Postal Service left vulnerable IT applications unaddressed for years, inspector general finds

The "common, well-known vulnerabilities" could have been exploited by hackers using "publicly available methods,” the report found.
The United State Postal Service headquarters in Washington, D.C.

Officials at the U.S. Postal Service let multiple vulnerable applications languish on the agency’s IT network for years — flaws that could have been exploited by hackers to steal sensitive data, an inspector general audit has found.

The inspector general investigation, distributed to Postal Service leadership in July, faults IT officials at the agency for not keeping a slew of applications up to date. Six of the IT applications were left on the Postal Service network for up to seven years with things like incomplete certification and accreditation from technology executives, according to the IG memo.

A dozen vulnerabilities were deemed “catastrophic” by the USPS’s Corporate Information Security Office, the watchdog said, meaning they could have exposed the agency to big financial damages. “These are common, well-known vulnerabilities that have been present for three years that could be exploited by an attacker utilizing publicly available methods,” the memo reads.

“The vulnerabilities identified in this report were found, scoped and addressed by the Postal Service,” an agency spokesperson told CyberScoop. “These applications are now addressed.”


But before they were addressed, the inspector general report concluded, the Postal Service “did not completely evaluate the risks these vulnerable applications posed.”

Postal Service executives agreed with the audit’s findings and pledged to improve the agency’s cybersecurity. CyberScoop has not seen any evidence that the vulnerabilities have been exploited by hackers.

Vice News was first to report on the audit.

It is unclear which IT applications the inspector general’s office studied. That information is redacted in the report.

This is not the first time the Postal Service has struggled with IT security. It took the agency more than a year to fix a vulnerability in its website that allowed anyone with a USPS account to view the personal details of 60 million other users, journalist Brian Krebs reported in November 2018. The agency said at the time there was no indication that the vulnerability had been exploited.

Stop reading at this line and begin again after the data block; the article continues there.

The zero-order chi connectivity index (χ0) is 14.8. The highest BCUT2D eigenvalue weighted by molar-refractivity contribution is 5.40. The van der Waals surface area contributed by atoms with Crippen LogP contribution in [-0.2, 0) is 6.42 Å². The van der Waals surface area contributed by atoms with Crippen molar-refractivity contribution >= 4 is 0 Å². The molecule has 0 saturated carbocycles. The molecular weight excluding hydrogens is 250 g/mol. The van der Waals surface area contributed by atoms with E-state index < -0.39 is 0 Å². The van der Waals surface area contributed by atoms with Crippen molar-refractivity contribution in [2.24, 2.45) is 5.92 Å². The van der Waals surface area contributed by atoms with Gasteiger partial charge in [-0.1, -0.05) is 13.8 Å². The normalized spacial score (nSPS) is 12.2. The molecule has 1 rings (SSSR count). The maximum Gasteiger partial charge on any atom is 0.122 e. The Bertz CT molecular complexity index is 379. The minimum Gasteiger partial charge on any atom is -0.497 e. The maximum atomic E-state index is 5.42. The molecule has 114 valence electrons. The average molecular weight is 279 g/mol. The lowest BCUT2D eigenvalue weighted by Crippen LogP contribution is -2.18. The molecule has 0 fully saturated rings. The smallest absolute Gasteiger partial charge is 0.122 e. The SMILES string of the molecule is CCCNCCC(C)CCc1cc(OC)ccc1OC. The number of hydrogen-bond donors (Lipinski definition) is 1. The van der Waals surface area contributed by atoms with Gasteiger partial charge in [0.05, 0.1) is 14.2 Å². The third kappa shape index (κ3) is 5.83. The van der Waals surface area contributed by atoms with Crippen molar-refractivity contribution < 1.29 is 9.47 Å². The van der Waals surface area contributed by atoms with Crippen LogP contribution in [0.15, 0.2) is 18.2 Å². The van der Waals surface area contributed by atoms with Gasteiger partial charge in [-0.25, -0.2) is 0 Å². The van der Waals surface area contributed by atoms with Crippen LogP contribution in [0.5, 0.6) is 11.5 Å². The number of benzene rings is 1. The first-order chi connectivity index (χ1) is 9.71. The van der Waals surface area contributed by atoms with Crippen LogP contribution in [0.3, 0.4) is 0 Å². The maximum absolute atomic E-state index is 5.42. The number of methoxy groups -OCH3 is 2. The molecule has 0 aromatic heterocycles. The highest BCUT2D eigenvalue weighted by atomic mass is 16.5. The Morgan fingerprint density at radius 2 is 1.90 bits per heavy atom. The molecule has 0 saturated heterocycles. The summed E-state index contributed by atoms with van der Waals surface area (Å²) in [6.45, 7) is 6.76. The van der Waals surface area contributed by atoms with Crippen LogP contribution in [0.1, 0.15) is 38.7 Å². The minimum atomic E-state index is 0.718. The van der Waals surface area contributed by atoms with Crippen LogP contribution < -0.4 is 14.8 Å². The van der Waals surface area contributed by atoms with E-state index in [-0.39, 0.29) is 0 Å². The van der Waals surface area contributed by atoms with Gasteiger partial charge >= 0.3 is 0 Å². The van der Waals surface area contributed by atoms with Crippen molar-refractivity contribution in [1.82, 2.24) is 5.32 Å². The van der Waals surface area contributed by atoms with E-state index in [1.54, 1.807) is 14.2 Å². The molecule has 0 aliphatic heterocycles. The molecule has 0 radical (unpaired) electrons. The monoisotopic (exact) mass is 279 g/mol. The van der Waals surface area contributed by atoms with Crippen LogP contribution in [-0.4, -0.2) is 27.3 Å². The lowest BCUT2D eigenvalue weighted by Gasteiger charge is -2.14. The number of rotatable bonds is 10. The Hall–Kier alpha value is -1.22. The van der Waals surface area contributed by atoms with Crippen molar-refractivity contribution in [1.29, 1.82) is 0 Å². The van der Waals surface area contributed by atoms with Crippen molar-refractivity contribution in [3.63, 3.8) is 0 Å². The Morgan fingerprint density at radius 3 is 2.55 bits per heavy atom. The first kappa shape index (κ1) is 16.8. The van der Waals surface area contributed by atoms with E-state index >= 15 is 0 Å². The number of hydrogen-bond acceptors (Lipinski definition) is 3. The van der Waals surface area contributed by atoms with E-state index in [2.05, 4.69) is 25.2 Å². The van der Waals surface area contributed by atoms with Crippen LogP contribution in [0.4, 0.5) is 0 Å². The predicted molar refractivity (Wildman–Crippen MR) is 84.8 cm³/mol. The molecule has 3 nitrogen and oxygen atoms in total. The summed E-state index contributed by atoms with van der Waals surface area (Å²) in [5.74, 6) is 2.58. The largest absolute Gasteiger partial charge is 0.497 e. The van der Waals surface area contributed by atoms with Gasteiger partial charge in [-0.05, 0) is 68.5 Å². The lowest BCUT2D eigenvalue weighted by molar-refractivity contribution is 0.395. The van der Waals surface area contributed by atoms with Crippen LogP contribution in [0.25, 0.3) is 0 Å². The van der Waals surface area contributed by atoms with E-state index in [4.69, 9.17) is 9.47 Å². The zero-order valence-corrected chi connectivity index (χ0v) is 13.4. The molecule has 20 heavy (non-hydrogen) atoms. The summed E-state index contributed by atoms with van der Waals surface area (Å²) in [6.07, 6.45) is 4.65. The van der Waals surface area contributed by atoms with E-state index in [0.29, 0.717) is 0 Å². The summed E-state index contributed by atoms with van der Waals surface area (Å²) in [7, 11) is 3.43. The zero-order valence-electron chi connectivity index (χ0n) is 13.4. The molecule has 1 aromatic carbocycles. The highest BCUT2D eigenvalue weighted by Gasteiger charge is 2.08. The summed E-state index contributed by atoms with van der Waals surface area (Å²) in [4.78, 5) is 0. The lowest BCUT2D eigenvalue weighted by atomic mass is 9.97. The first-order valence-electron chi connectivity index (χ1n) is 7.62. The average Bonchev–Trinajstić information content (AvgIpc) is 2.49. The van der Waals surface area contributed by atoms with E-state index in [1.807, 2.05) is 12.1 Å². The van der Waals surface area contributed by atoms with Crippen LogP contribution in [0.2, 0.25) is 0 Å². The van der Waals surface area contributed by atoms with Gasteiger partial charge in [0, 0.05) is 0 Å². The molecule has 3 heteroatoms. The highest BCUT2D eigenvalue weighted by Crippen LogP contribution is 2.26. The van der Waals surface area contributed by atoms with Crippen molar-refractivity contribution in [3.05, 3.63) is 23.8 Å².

Perhaps the biggest confirmed breach suffered by the Postal Service took place in September 2014, when hackers infiltrated the agency’s computer systems and compromised personal data on some 800,000 employees.

UPDATE, 09/11/20, 1:46 p.m. EDTThis story has been updated with a statement from the USPS. 

Sean Lyngaas

Written by Sean Lyngaas

Sean Lyngaas is CyberScoop’s Senior Reporter covering the Department of Homeland Security and Congress. He was previously a freelance journalist in West Africa, where he covered everything from a presidential election in Ghana to military mutinies in Ivory Coast for The New York Times. Lyngaas’ reporting also has appeared in The Washington Post, The Economist and the BBC, among other outlets. His investigation of cybersecurity issues in the nuclear sector, backed by a grant from the Pulitzer Center on Crisis Reporting, won plaudits from industrial security experts. He was previously a reporter with Federal Computer Week and, before that, with Smart Grid Today. Sean earned a B.A. in public policy from Duke University and an M.A. in International Relations from The Fletcher School of Law and Diplomacy at Tufts University.

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